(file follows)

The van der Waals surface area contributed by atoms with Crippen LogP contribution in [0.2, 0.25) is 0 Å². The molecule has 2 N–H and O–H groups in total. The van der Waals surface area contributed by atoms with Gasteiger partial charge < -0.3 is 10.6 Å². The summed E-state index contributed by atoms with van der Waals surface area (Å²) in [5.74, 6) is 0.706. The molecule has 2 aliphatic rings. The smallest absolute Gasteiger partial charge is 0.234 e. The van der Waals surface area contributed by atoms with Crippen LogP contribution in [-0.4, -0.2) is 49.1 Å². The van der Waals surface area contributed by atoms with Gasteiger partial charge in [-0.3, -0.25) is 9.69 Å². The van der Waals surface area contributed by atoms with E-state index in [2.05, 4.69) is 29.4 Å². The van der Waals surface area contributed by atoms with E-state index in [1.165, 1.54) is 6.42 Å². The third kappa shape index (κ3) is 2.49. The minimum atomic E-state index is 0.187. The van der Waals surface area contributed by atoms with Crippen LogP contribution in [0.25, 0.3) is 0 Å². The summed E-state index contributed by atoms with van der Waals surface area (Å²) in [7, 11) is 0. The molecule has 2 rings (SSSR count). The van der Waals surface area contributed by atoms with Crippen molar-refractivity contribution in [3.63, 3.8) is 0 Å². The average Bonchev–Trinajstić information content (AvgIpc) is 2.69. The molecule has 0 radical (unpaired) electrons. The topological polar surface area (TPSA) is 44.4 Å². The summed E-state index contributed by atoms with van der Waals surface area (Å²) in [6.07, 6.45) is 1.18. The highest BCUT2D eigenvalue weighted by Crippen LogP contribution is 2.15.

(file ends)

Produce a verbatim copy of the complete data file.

The van der Waals surface area contributed by atoms with Crippen LogP contribution in [0.2, 0.25) is 0 Å². The molecule has 2 N–H and O–H groups in total. The van der Waals surface area contributed by atoms with Gasteiger partial charge < -0.3 is 10.6 Å². The summed E-state index contributed by atoms with van der Waals surface area (Å²) in [5.74, 6) is 0.706. The molecule has 2 aliphatic rings. The smallest absolute Gasteiger partial charge is 0.234 e. The van der Waals surface area contributed by atoms with Crippen LogP contribution in [-0.4, -0.2) is 49.1 Å². The van der Waals surface area contributed by atoms with Gasteiger partial charge in [-0.3, -0.25) is 9.69 Å². The van der Waals surface area contributed by atoms with E-state index in [2.05, 4.69) is 29.4 Å². The van der Waals surface area contributed by atoms with E-state index in [1.165, 1.54) is 6.42 Å². The third kappa shape index (κ3) is 2.49. The minimum atomic E-state index is 0.187. The van der Waals surface area contributed by atoms with Crippen LogP contribution in [0.25, 0.3) is 0 Å². The summed E-state index contributed by atoms with van der Waals surface area (Å²) in [7, 11) is 0. The molecule has 2 rings (SSSR count). The van der Waals surface area contributed by atoms with Crippen molar-refractivity contribution in [3.63, 3.8) is 0 Å². The average Bonchev–Trinajstić information content (AvgIpc) is 2.69. The molecule has 0 radical (unpaired) electrons. The topological polar surface area (TPSA) is 44.4 Å². The summed E-state index contributed by atoms with van der Waals surface area (Å²) in [6.07, 6.45) is 1.18. The highest BCUT2D eigenvalue weighted by Crippen LogP contribution is 2.15.